Comment #184131

Posted by realpc on June 22, 2007 5:56 AM (e)

And, as I said before, we don’t see anything else in nature that’s inefficient and cluttered with junk.

So it would be odd if the genome, the center of life, were a chaotic mess.

Comment #184152

Posted by David Stanton on June 22, 2007 8:17 AM (e)

realpc,

Congratulations for keeping mostly to science. I mean it, I’m impressed. This kind of discussion is what PT should be all about, at least it seems that way to me.

Now, about that reshuffling hypothesis. It is an interesting specualtion. However, it fails to address most of the points I raisaed previously. It also fails to explain why only 1% of the genome is coding. It also fails to explain pseudogenes, trinucleotide repeats, introns amd almost every other type of “junk” found in the human genome.

As for the purpose of responding to a changing environment, that is another interesting speculation, but there are problems with that hypothesis as well.

(1) There is no known mechanism whereby chromosomal rearrangements can respond specifically to environmental conditions (including those mediated by retroviral transposons). So, once again, even if this were a consequence of all the junk in the genome, it still comes down to random changes followed by selection.

(2) There have not been any major interchromosomal rearrangements in the human lineage for millions of years (I can provide a reference if you want). The only major exception seems to be a single chromosomal fusion after the split from chimpanzees, but that was not mediated by retroviral transposons (again I can probably dig up the reference if necessary). So, if that is the purpose of all the junk, once again, terribly inefficient and not at all responsive to environmental change.

(3) High resolution FISH has revealed that there have been many small scale intrachromosomal rearrangements in the human lineage (reference somewhere in a pile my office). However, there is no evidence that these were mediated by transposons, no evidence that they are adaptive (most are probably neutral or deleterious), and no evidence that rhey persist for very long in evolutionary time. In short, they are random events, unrelated to the environment, that undergo selection after they arise.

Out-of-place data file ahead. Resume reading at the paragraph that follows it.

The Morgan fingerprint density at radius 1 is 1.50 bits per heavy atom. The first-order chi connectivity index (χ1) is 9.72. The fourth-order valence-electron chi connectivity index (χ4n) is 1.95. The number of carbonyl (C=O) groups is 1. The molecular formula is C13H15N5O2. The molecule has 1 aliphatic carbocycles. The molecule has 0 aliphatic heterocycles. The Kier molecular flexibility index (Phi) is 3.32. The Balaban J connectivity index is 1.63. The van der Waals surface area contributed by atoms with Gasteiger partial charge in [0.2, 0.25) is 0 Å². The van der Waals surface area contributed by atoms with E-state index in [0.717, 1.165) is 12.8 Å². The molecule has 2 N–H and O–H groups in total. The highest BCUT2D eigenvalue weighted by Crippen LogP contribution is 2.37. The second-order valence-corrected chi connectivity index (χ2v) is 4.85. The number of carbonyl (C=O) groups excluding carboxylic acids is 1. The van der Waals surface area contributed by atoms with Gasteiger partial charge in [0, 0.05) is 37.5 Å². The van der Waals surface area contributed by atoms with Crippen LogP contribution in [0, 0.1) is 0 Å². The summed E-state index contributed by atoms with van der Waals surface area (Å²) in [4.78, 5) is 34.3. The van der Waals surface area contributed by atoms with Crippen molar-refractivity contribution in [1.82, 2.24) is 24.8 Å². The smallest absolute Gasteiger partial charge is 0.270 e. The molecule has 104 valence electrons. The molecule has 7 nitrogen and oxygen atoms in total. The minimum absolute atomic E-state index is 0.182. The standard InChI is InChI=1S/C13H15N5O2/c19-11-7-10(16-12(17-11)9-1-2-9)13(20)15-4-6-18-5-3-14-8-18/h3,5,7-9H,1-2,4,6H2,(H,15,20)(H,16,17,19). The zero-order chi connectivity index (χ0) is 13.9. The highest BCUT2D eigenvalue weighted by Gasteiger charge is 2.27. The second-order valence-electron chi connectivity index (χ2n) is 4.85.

So, in conclusion, there is no real evidence to suggest that these genetic elements are anything more than parasites that persist even though they are generally deleterious. They may increase the rate of some types of recombination events slightly, but only in a random way that is very inefficient, and certainly not in response to a changing environment.

By the way, we do indeed see many things in nature that are inefficient and cluttered with junk. Selection can be a very sloppy process and it has definate limitations. Once again, this is exactly what one would predict if random mutation and selection were the process responsible for biological diversity.

Comment #184177

Posted by realpc on June 22, 2007 10:54 AM (e)

“we do indeed see many things in nature that are inefficient and cluttered with junk. Selection can be a very sloppy process and it has definate limitations. Once again, this is exactly what one would predict if random mutation and selection were the process responsible for biological diversity.”

Ok, well, I respect your expert opinion. I do not perceive nature that way though, and I suspect we will gradually learn that it isn’t junk after all. Of course I am not an expert, have not devoted my life to biology, and no one can predict the future.

I think there is a random component to evolution, and I also think there is purpose. I think the entire system gropes its way towards greater complexity and intelligence.

Of course, as has been pointed out here many times, my philosophy is the opposite of the current scientific philosophy.

So we will see, if we live long enough. I think answers will come from biological computer science, which I would have chosen as a career if it had existed way back then.

Comment #184181

Posted by CJO on June 22, 2007 11:32 AM (e)

I do not perceive nature that way

If the history of science has a single take-home message of the sort that’ll fit on a T-shirt, it is:
“Unexamined perceptions about nature, especially beliefs about how nature should be, are almost always wrong.”

Comment #184182

Posted by Robert King on June 22, 2007 11:56 AM (e)

realpc,

The onion test is quite compelling, I think. But I’m curious why it matters so much to people whether some DNA is junk or not. Of course, it would be enormously interesting to know one way or another but many things in science are not fully understood - or current understanding is just plain wrong. But that’s the point of science. Labeling junk DNA “junk” makes no difference to its actual status which will eventually be determined if it hasn’t already. All science is tentative but, in practice, one has to go with the best judgment possible at any given time which is often - but not always - the consensus. Actually, in writing this I think I have answered my own question - people like absolute certainty while science can only provide the least uncertainty.